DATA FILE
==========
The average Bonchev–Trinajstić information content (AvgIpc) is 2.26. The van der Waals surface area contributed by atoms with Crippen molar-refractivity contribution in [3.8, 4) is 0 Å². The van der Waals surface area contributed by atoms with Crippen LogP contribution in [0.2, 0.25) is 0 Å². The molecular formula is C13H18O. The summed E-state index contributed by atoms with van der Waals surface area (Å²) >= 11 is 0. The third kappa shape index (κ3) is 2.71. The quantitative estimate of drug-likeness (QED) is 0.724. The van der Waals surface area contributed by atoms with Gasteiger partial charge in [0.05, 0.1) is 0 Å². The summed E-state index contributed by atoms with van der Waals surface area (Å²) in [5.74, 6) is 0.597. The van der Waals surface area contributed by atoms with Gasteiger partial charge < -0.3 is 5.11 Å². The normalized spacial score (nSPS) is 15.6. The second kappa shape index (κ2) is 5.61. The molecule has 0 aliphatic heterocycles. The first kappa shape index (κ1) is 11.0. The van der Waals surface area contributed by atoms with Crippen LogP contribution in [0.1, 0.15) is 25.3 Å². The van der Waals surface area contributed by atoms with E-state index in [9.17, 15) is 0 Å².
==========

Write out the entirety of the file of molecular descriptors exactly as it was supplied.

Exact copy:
The average Bonchev–Trinajstić information content (AvgIpc) is 2.26. The van der Waals surface area contributed by atoms with Crippen molar-refractivity contribution in [3.8, 4) is 0 Å². The van der Waals surface area contributed by atoms with Crippen LogP contribution in [0.2, 0.25) is 0 Å². The molecular formula is C13H18O. The summed E-state index contributed by atoms with van der Waals surface area (Å²) >= 11 is 0. The third kappa shape index (κ3) is 2.71. The quantitative estimate of drug-likeness (QED) is 0.724. The van der Waals surface area contributed by atoms with Gasteiger partial charge in [0.05, 0.1) is 0 Å². The summed E-state index contributed by atoms with van der Waals surface area (Å²) in [5.74, 6) is 0.597. The van der Waals surface area contributed by atoms with Gasteiger partial charge < -0.3 is 5.11 Å². The normalized spacial score (nSPS) is 15.6. The second kappa shape index (κ2) is 5.61. The molecule has 0 aliphatic heterocycles. The first kappa shape index (κ1) is 11.0. The van der Waals surface area contributed by atoms with Crippen LogP contribution in [0.1, 0.15) is 25.3 Å². The van der Waals surface area contributed by atoms with E-state index in [9.17, 15) is 0 Å².